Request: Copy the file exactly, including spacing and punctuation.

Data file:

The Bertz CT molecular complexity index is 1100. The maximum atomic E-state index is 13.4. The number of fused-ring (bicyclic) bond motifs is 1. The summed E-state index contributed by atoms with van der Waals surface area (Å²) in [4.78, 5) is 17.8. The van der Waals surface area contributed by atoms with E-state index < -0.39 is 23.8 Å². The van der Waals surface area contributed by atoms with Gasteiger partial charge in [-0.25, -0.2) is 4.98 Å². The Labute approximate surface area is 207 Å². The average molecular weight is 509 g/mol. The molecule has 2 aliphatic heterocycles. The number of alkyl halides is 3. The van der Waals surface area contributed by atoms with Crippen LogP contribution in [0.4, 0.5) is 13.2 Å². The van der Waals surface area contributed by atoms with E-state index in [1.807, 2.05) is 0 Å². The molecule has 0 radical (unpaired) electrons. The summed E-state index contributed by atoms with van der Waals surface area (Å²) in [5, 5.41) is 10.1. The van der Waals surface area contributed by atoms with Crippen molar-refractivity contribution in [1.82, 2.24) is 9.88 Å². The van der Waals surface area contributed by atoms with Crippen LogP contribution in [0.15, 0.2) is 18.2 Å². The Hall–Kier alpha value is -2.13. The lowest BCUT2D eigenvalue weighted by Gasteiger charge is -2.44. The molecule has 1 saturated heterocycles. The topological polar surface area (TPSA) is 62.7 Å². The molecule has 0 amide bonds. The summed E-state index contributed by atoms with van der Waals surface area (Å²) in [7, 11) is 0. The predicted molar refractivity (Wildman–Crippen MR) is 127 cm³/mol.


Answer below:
The Bertz CT molecular complexity index is 1100. The maximum atomic E-state index is 13.4. The number of fused-ring (bicyclic) bond motifs is 1. The summed E-state index contributed by atoms with van der Waals surface area (Å²) in [4.78, 5) is 17.8. The van der Waals surface area contributed by atoms with E-state index < -0.39 is 23.8 Å². The van der Waals surface area contributed by atoms with Gasteiger partial charge in [-0.25, -0.2) is 4.98 Å². The Labute approximate surface area is 207 Å². The average molecular weight is 509 g/mol. The molecule has 2 aliphatic heterocycles. The number of alkyl halides is 3. The van der Waals surface area contributed by atoms with Crippen LogP contribution in [0.4, 0.5) is 13.2 Å². The van der Waals surface area contributed by atoms with E-state index in [1.807, 2.05) is 0 Å². The molecule has 0 radical (unpaired) electrons. The summed E-state index contributed by atoms with van der Waals surface area (Å²) in [5, 5.41) is 10.1. The van der Waals surface area contributed by atoms with Crippen molar-refractivity contribution in [1.82, 2.24) is 9.88 Å². The van der Waals surface area contributed by atoms with Crippen LogP contribution in [0.15, 0.2) is 18.2 Å². The Hall–Kier alpha value is -2.13. The lowest BCUT2D eigenvalue weighted by Gasteiger charge is -2.44. The molecule has 1 saturated heterocycles. The topological polar surface area (TPSA) is 62.7 Å². The molecule has 0 amide bonds. The summed E-state index contributed by atoms with van der Waals surface area (Å²) in [7, 11) is 0. The predicted molar refractivity (Wildman–Crippen MR) is 127 cm³/mol.